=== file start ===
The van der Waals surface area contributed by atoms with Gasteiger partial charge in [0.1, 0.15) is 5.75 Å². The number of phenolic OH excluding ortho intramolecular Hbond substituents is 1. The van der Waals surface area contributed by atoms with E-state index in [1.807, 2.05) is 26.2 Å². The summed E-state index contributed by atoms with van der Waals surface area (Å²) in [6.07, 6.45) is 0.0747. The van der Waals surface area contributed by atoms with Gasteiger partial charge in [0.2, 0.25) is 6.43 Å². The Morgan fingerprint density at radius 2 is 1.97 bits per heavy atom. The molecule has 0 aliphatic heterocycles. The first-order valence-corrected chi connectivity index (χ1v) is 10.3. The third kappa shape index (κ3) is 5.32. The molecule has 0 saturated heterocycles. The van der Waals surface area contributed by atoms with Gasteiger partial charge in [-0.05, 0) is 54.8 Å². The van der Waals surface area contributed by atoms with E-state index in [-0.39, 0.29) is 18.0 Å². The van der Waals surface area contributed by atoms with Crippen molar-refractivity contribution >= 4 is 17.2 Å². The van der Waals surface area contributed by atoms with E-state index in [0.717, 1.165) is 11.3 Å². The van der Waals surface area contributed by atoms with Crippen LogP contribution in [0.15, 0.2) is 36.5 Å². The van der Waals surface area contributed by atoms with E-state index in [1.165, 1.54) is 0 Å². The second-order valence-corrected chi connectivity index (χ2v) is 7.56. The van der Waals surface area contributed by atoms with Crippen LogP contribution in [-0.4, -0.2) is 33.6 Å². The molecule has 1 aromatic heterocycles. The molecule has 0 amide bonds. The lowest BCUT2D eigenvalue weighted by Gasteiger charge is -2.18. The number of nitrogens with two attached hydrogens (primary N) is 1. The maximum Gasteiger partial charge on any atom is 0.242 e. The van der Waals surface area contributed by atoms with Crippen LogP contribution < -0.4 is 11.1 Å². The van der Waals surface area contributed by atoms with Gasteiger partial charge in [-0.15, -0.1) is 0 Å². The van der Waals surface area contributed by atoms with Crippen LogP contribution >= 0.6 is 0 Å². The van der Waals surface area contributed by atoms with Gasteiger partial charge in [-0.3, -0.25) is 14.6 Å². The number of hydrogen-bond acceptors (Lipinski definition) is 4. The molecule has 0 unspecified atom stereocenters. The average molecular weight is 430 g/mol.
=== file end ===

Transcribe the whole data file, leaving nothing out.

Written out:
The van der Waals surface area contributed by atoms with Gasteiger partial charge in [0.1, 0.15) is 5.75 Å². The number of phenolic OH excluding ortho intramolecular Hbond substituents is 1. The van der Waals surface area contributed by atoms with E-state index in [1.807, 2.05) is 26.2 Å². The summed E-state index contributed by atoms with van der Waals surface area (Å²) in [6.07, 6.45) is 0.0747. The van der Waals surface area contributed by atoms with Gasteiger partial charge in [0.2, 0.25) is 6.43 Å². The Morgan fingerprint density at radius 2 is 1.97 bits per heavy atom. The molecule has 0 aliphatic heterocycles. The first-order valence-corrected chi connectivity index (χ1v) is 10.3. The third kappa shape index (κ3) is 5.32. The molecule has 0 saturated heterocycles. The van der Waals surface area contributed by atoms with Gasteiger partial charge in [-0.05, 0) is 54.8 Å². The van der Waals surface area contributed by atoms with E-state index in [-0.39, 0.29) is 18.0 Å². The van der Waals surface area contributed by atoms with Crippen molar-refractivity contribution >= 4 is 17.2 Å². The van der Waals surface area contributed by atoms with E-state index in [0.717, 1.165) is 11.3 Å². The van der Waals surface area contributed by atoms with Crippen LogP contribution in [0.15, 0.2) is 36.5 Å². The van der Waals surface area contributed by atoms with E-state index in [1.165, 1.54) is 0 Å². The second-order valence-corrected chi connectivity index (χ2v) is 7.56. The van der Waals surface area contributed by atoms with Crippen LogP contribution in [-0.4, -0.2) is 33.6 Å². The molecule has 1 aromatic heterocycles. The molecule has 0 amide bonds. The lowest BCUT2D eigenvalue weighted by Gasteiger charge is -2.18. The number of nitrogens with two attached hydrogens (primary N) is 1. The maximum Gasteiger partial charge on any atom is 0.242 e. The van der Waals surface area contributed by atoms with Crippen LogP contribution < -0.4 is 11.1 Å². The van der Waals surface area contributed by atoms with Gasteiger partial charge in [-0.15, -0.1) is 0 Å². The van der Waals surface area contributed by atoms with Crippen LogP contribution >= 0.6 is 0 Å². The van der Waals surface area contributed by atoms with Gasteiger partial charge in [-0.3, -0.25) is 14.6 Å². The number of hydrogen-bond acceptors (Lipinski definition) is 4. The molecule has 0 unspecified atom stereocenters. The average molecular weight is 430 g/mol.